FORWARD DRIVE: The Race to Build 'Clean' Cars for the future By Jim Motavalli Sierra Club Books 273 pp., $25
The day automakers put the earth at the top of their agenda will go down in history. Reading this book, one gets the sense that day is coming.
Big automakers - still no paragons of environmentalism - have gotten the message that replacing the dirty internal-combustion engine is an urgent priority. With less than 5 percent of the world's population, Americans produce 14 percent of all global warming carbon-dioxide gas. And car tailpipes pump out more than 30 percent of US air pollution.
In his new book, "Forward Drive: The Race to Build 'Clean' Cars for the Future," environmentalist Jim Motavalli concludes that capitalist competition is taking over from government mandates to clean up that exhaust.
Motavalli chronicles the movement for cleaner cars: the few visionaries and zealots building and driving home-built battery-powered cars; the divided giant automakers working tirelessly to develop clean cars while fighting regulatory efforts to require them; university researchers conducting studies; and the regulators trying to speed their adoption.
"Forward Drive" covers the technological advances of the hybrid and fuel-cell electric vehicles poised to take over from the internal-combustion engine.
In some ways, Motavalli is an unlikely narrator. A self-avowed car nut who stumbled into a job editing E, the Environmental Magazine, he seems biased on both sides of the issue. But ultimately, that's what makes him best suited to tell this story.
Motavalli's concern for the environment is sincere, and his knowledge of cars is refreshingly accurate. The most interesting passages follow his transformation from internal-combustion devotee to environmental autocynic and battery-car zealot to hopeful future-car realist.
"It was disconcerting, to say the least, to learn that my hobby of collecting classic cars and my growing concern for the environment didn't necessarily mesh," Motavalli writes. "The car has certainly been good to me, but I'm becoming disenchanted."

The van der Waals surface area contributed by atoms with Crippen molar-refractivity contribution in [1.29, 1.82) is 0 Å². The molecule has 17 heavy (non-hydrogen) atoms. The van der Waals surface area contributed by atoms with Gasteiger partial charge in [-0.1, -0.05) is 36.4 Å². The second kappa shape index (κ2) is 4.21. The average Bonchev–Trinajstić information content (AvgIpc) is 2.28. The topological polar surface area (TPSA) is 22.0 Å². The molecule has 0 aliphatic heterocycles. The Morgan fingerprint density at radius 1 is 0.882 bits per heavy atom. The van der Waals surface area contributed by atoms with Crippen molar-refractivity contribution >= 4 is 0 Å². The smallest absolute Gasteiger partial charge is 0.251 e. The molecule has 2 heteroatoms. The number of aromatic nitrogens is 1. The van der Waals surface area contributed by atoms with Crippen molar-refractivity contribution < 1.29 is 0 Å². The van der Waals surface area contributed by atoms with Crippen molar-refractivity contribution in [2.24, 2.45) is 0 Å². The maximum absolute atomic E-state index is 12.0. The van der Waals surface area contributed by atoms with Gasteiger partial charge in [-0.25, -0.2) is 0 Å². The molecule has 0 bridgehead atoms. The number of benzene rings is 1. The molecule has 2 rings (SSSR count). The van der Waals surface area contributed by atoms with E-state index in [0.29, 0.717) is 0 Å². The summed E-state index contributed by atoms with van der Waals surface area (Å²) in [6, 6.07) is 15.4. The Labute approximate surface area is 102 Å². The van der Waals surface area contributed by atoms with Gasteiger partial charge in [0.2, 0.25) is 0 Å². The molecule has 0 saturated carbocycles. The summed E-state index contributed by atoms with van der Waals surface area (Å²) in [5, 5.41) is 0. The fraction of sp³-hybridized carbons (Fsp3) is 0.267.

In the preface, he notes that he set out to write a book critical of the auto industry for teaming up with Big Oil to block development of clean cars. But when he dug in to do more research, he found a different story. Namely that automakers in Detroit, Japan, and Europe are in a heated race to start selling cars that are more environmentally correct.
Unfortunately, Motavalli glosses over issues of consumer demand. He never mentions that today's electric cars and gasoline-electric hybrids cost far more than internal-combustion cars of equal or greater capability. He spends a whole chapter interviewing early adopters of electric cars in California. He notes their utter dedication to their electric cars and implies that the rest of the buying public should simply be as enthusiastic, without addressing issues of price or the various ways families use their cars.
He strongly favors California's mandate that 10 percent of all vehicles sold in the state be zero-emission-vehicles-battery or fuel-cell electrics, not hybrids -even though he writes, "Ultimately, ... vehicles halfheartedly designed to meet a mandate would fail in the marketplace."
And he gives short shrift to the point that clean cars do nothing to ease congestion and sprawl.
In a telephone interview, Motavalli concedes that technology is progressing faster than book deadlines allowed him to keep up with. If anything, automakers are working harder to develop hybrid-electrics. And mass-market hybrid-drive systems will likely first show up in the big sport utility vehicles that Motavalli rails against.
Nevertheless, he now believes that the automakers with the deepest pockets have the best chance of building better cars for tomorrow.
"The new, clean cars will emerge not from a tinkerer's garage, but from the well-funded research labs of the same big auto companies that initially fought their introduction," he says.
*Eric C. Evarts is a Monitor staff writer. You can reach him at firstname.lastname@example.org
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